Jianxin Zheng v. Jefferson Sessions, III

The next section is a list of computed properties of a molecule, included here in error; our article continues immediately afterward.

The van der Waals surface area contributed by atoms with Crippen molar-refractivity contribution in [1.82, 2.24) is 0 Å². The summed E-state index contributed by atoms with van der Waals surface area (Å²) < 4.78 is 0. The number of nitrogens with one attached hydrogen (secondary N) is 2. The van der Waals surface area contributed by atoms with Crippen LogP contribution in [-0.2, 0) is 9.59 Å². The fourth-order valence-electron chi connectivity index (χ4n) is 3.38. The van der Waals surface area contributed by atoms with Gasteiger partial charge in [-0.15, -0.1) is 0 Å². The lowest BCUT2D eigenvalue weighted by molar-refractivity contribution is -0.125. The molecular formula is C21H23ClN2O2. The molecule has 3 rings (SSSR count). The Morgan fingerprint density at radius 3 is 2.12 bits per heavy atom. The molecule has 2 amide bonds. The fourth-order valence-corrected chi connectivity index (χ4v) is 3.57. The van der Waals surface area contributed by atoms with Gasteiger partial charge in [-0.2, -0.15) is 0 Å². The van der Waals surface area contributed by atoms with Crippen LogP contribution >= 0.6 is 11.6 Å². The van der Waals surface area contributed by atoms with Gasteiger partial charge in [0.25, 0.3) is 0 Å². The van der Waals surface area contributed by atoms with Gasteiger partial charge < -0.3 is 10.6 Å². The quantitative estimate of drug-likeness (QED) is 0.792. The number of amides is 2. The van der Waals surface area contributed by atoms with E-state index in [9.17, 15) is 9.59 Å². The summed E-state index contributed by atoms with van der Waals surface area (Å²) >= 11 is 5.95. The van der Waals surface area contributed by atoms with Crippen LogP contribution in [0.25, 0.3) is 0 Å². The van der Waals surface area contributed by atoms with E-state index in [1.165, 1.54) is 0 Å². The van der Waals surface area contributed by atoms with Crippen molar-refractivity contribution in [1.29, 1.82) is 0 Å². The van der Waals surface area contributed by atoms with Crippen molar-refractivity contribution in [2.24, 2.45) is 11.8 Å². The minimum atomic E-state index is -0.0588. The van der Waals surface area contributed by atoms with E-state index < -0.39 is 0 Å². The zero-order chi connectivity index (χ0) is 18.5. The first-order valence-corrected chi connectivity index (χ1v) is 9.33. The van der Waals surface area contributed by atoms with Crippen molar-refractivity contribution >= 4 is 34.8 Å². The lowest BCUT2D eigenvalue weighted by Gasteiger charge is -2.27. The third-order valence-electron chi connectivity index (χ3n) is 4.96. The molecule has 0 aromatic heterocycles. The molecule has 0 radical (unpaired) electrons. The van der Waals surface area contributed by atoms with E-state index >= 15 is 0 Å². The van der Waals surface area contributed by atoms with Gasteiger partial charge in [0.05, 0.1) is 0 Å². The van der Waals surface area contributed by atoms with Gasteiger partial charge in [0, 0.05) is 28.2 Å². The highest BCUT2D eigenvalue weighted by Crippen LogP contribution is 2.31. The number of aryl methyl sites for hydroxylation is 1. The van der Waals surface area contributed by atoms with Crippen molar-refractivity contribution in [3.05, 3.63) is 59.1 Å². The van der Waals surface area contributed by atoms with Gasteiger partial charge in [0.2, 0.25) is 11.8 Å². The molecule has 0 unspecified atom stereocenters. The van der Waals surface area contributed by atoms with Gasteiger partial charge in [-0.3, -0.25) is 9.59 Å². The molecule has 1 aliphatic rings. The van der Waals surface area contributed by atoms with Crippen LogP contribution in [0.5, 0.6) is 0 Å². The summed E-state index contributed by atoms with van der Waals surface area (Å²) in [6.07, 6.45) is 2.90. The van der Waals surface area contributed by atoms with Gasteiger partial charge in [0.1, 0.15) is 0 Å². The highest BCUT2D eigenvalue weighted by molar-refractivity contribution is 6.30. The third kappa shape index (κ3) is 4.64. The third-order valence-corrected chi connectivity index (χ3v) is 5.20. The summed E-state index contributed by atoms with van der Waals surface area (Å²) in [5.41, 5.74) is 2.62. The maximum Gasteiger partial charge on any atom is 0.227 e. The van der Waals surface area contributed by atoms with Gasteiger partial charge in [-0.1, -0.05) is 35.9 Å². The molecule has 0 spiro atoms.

Case: 16-60630 Document: 00514523537 Page: 1 Date Filed: 06/21/2018 IN THE UNITED STATES COURT OF APPEALS FOR THE FIFTH CIRCUIT United States Court of Appeals No. 16-60630 Fifth Circuit Summary Calendar FILED June 21, 2018 Lyle W. Cayce JIANXIN ZHENG, Clerk Petitioner, v. JEFFERSON B. SESSIONS, III, U. S. ATTORNEY GENERAL, Respondent. Petitions for Review of an Order of the Board of Immigration Appeals BIA No. A089 997 208 Before JONES, OWEN, and HAYNES, Circuit Judges. PER CURIAM: * After he failed to appear for his removal hearing, an immigration judge (IJ) found petitioner Jianxin Zheng, a native and citizen of China, removable on the grounds that he had overstayed his visa and had not obtained permission to remain in the United States. Because Zheng received constructive notice of the hearing when notice was mailed to counsel, see 8 C.F.R. § 292.5(a), the IJ ordered Zheng removed to China and entered an in * Pursuant to 5TH CIR. R. 47.5, the court has determined that this opinion should not be published and is not precedent except under the limited circumstances set forth in 5TH CIR. R. 47.5.4. Case: 16-60630 Document: 00514523537 Page: 2 Date Filed: 06/21/2018 No. 16-60630 absentia order so stating, see 8 U.S.C. § 1229a(b)(5)(A). Zheng now petitions for review of two orders of the Board of Immigration Appeals (BIA). The first order (1) dismissed the appeal of the denial of his untimely motion to reopen his immigration proceedings to rescind the in absentia removal order and (2) dismissed his motion to reconsider that denial. The second order denied his motion to reconsider the dismissal of his appeal. In all relevant proceedings and pleadings, including this one, Zheng has asserted that he should have received personal notice of the removal hearing, that his counsel of record and another retained attorney were ineffective for failing to notify him of the removal hearing, and that his failure to abide by the BIA’s procedural requirements for establishing that counsel was ineffective when a motion to reopen is filed should be excused. The BIA rejected those arguments. Motions to reopen immigration proceedings and for reconsideration are disfavored and reviewed under a highly deferential abuse of discretion standard. Lara v. Trominski, 216 F.3d 487, 496-97, 499 n.12 (5th Cir. 2000). We will affirm the BIA’s decision to deny either type of motion if it is not capricious, racially invidious, without evidentiary foundation, or arbitrary. Zhao v. Gonzales, 404 F.3d 295, 304 (5th Cir. 2005). The BIA did not abuse its discretion when it found that the notice of the removal hearing provided to Zheng’s counsel of record was legally sufficient. See § 292.5(a); Men Ken Chang v. Jiugni, 669 F.2d 275, 277-78 (5th Cir. 1982). Because Zheng received constructive notice of the hearing when notice was provided to his counsel, he had 180 days to file a motion to reopen his immigration proceedings. See 8 U.S.C. § 1229a(b)(5)(C)(i), (ii). He failed to do so. Thus, his motion to reopen was untimely. 2 Case: ...

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